“Goodbye clutter.” That is Facebook’s tagline for the completely revamped news feed unveiled this morning at the company”s headquarters in California. The updated news feed is designed to provide a more vibrant and colorful news feed that focuses more on highlighting pictures, as well as making it easier to sort the news feed by different categories such as close friends, followers, music, photos, and other fun stuff.

One of the major goals of the revamped news feed is to get people using the news feed more frequently. Facebook said that one of the major problems that existed with the site’s old news feed was that users would only see a small slice of what their friends had done. Users would occasionally see status updates from friends they didn’t really care about instead of pictures from people they did care about. This is why one of Mark Zuckerberg’s goals with the update was to make Facebook seem more like a “personalized newspaper.” Users can now easily filter their news feeds by different topics such as photos, music and close friends, similar to topics in a newspaper.

Facebook’s decision to create a more photo centric news feed was also based on the constantly growing popularity of photos on the site. While in November 2011 photos took up 25% of users’ news feeds, in January 2013, photos had increased in popularity to the point that they were then taking up 50% of users’ news feeds. “As what we all share changes, the composition of News Feed should change as well,” said Zuckerberg.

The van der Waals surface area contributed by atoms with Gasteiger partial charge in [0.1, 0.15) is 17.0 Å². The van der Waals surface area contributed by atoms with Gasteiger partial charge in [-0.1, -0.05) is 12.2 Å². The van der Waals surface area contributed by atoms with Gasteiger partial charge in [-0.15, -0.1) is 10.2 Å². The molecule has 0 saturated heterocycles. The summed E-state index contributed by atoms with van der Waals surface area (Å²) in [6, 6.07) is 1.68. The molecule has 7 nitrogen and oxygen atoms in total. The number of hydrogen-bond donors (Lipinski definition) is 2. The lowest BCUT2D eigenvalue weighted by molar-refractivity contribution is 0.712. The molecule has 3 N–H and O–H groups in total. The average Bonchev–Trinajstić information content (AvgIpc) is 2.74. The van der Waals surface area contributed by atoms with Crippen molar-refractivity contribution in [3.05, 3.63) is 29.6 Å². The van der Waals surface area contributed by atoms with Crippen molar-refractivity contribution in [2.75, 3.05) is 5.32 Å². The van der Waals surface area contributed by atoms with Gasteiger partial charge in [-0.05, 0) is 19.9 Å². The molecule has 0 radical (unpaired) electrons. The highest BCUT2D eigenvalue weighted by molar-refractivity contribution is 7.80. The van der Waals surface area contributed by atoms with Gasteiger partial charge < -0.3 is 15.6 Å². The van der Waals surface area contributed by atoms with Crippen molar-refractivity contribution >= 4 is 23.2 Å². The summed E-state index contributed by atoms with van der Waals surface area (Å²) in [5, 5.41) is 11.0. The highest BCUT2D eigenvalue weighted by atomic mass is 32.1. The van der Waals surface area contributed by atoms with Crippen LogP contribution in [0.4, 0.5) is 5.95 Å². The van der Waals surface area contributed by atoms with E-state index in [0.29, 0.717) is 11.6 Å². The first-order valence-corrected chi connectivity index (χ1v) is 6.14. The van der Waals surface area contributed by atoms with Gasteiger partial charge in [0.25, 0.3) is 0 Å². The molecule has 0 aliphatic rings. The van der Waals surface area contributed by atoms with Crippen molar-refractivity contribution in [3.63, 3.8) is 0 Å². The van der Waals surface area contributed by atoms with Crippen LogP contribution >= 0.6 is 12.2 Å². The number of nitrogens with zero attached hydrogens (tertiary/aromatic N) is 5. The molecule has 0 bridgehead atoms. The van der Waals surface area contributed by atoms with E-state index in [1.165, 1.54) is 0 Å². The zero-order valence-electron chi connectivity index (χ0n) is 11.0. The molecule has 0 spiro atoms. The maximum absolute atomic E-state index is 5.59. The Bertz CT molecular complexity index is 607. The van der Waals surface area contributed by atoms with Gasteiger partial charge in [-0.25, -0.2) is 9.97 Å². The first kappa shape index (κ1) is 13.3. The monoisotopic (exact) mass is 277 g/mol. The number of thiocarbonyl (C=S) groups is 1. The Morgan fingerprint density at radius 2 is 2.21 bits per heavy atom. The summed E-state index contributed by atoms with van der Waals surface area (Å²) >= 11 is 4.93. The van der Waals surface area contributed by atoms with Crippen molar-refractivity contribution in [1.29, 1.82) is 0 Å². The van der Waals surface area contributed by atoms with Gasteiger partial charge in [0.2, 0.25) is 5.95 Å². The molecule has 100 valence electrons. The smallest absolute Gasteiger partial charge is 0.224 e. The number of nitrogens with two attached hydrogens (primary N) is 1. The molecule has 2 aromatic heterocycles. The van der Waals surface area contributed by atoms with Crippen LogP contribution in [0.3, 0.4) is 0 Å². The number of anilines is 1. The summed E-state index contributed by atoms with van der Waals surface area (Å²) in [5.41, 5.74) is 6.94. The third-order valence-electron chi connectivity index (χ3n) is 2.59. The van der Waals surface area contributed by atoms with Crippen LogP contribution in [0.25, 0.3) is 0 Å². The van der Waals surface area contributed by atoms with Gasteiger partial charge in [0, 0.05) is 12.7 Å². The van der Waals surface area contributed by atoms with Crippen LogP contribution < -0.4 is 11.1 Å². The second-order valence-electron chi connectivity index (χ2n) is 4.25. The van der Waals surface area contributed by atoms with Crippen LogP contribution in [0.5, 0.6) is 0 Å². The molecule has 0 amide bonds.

With the update, Facebook also wanted to unify its browser website with the phone and tablet versions of Facebook. Facebook’s news feed is now identical across all devices, whether you’re viewing it on a desktop, an iPhone or an iPad. In fact, many design decisions of the updated news feed were inspired by aspects of the mobile apps.

Some users who’s accounts have already received the updated news feed have been complaining about a feature that wasn’t specifically highlighted in Facebook’s announcement. That is, massive advertisements. Since items on the news feed now take up so much space, advertisements that pop up in the news feed are of an equally grotesque size, such as this news feed featuring an ad for Rosetta Stone.

The redesigned news feed will begin rolling out to some users starting today and will continue to trickle out to other users slowly over time. If you’re interested in being one of those that gets the update sooner rather than later, you can also join a waiting list here.